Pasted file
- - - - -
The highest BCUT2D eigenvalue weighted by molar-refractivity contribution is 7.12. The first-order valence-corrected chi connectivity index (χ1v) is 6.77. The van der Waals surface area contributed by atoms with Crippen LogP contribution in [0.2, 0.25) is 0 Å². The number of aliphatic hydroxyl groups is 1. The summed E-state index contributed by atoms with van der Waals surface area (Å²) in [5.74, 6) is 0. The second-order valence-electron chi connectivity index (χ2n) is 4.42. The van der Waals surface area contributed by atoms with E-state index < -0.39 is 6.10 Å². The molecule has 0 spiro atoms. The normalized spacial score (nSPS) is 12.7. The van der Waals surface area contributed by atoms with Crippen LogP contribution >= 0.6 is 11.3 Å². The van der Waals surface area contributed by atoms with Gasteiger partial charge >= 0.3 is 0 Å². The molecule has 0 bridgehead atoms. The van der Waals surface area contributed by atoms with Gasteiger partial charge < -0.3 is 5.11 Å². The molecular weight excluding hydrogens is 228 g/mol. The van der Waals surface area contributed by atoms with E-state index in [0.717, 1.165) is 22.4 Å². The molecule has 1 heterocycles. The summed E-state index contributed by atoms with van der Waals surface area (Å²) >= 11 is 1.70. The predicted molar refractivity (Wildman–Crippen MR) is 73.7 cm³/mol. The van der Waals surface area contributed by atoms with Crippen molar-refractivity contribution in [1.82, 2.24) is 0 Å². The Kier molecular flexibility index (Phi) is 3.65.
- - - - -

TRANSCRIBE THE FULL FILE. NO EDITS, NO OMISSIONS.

The highest BCUT2D eigenvalue weighted by molar-refractivity contribution is 7.12. The first-order valence-corrected chi connectivity index (χ1v) is 6.77. The van der Waals surface area contributed by atoms with Crippen LogP contribution in [0.2, 0.25) is 0 Å². The number of aliphatic hydroxyl groups is 1. The summed E-state index contributed by atoms with van der Waals surface area (Å²) in [5.74, 6) is 0. The second-order valence-electron chi connectivity index (χ2n) is 4.42. The van der Waals surface area contributed by atoms with E-state index < -0.39 is 6.10 Å². The molecule has 0 spiro atoms. The normalized spacial score (nSPS) is 12.7. The van der Waals surface area contributed by atoms with Crippen LogP contribution >= 0.6 is 11.3 Å². The van der Waals surface area contributed by atoms with Gasteiger partial charge >= 0.3 is 0 Å². The molecule has 0 bridgehead atoms. The van der Waals surface area contributed by atoms with Gasteiger partial charge < -0.3 is 5.11 Å². The molecular weight excluding hydrogens is 228 g/mol. The van der Waals surface area contributed by atoms with E-state index in [0.717, 1.165) is 22.4 Å². The molecule has 1 heterocycles. The summed E-state index contributed by atoms with van der Waals surface area (Å²) >= 11 is 1.70. The predicted molar refractivity (Wildman–Crippen MR) is 73.7 cm³/mol. The van der Waals surface area contributed by atoms with Crippen molar-refractivity contribution in [1.82, 2.24) is 0 Å². The Kier molecular flexibility index (Phi) is 3.65.